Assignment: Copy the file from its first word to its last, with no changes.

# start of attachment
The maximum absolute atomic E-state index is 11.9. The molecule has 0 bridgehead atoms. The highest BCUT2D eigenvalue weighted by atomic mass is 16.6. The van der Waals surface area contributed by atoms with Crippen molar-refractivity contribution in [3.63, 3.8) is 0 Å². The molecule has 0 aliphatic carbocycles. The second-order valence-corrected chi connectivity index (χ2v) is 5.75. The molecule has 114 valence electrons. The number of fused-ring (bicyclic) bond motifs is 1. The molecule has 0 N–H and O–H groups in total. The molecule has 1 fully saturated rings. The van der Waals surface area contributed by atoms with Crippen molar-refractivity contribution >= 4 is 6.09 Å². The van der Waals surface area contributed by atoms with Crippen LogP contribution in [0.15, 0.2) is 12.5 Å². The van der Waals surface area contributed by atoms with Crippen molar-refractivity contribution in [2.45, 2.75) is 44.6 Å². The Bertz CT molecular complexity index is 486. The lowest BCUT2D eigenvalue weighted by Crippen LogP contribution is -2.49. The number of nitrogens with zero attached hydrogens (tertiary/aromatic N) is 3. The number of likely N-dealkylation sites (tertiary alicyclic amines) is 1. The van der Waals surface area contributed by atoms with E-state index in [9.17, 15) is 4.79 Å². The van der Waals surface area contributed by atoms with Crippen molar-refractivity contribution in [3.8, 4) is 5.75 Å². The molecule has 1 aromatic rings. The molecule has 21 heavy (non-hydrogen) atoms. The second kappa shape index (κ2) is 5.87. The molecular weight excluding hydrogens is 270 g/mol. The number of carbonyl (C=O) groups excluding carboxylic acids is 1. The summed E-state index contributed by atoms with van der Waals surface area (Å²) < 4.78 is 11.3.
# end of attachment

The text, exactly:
The maximum absolute atomic E-state index is 11.9. The molecule has 0 bridgehead atoms. The highest BCUT2D eigenvalue weighted by atomic mass is 16.6. The van der Waals surface area contributed by atoms with Crippen molar-refractivity contribution in [3.63, 3.8) is 0 Å². The molecule has 0 aliphatic carbocycles. The second-order valence-corrected chi connectivity index (χ2v) is 5.75. The molecule has 114 valence electrons. The number of fused-ring (bicyclic) bond motifs is 1. The molecule has 0 N–H and O–H groups in total. The molecule has 1 fully saturated rings. The van der Waals surface area contributed by atoms with Crippen molar-refractivity contribution >= 4 is 6.09 Å². The van der Waals surface area contributed by atoms with Crippen LogP contribution in [0.15, 0.2) is 12.5 Å². The van der Waals surface area contributed by atoms with Crippen molar-refractivity contribution in [2.45, 2.75) is 44.6 Å². The Bertz CT molecular complexity index is 486. The lowest BCUT2D eigenvalue weighted by Crippen LogP contribution is -2.49. The number of nitrogens with zero attached hydrogens (tertiary/aromatic N) is 3. The number of likely N-dealkylation sites (tertiary alicyclic amines) is 1. The van der Waals surface area contributed by atoms with E-state index in [9.17, 15) is 4.79 Å². The van der Waals surface area contributed by atoms with Crippen molar-refractivity contribution in [3.8, 4) is 5.75 Å². The molecule has 1 aromatic rings. The molecule has 21 heavy (non-hydrogen) atoms. The second kappa shape index (κ2) is 5.87. The molecular weight excluding hydrogens is 270 g/mol. The number of carbonyl (C=O) groups excluding carboxylic acids is 1. The summed E-state index contributed by atoms with van der Waals surface area (Å²) < 4.78 is 11.3.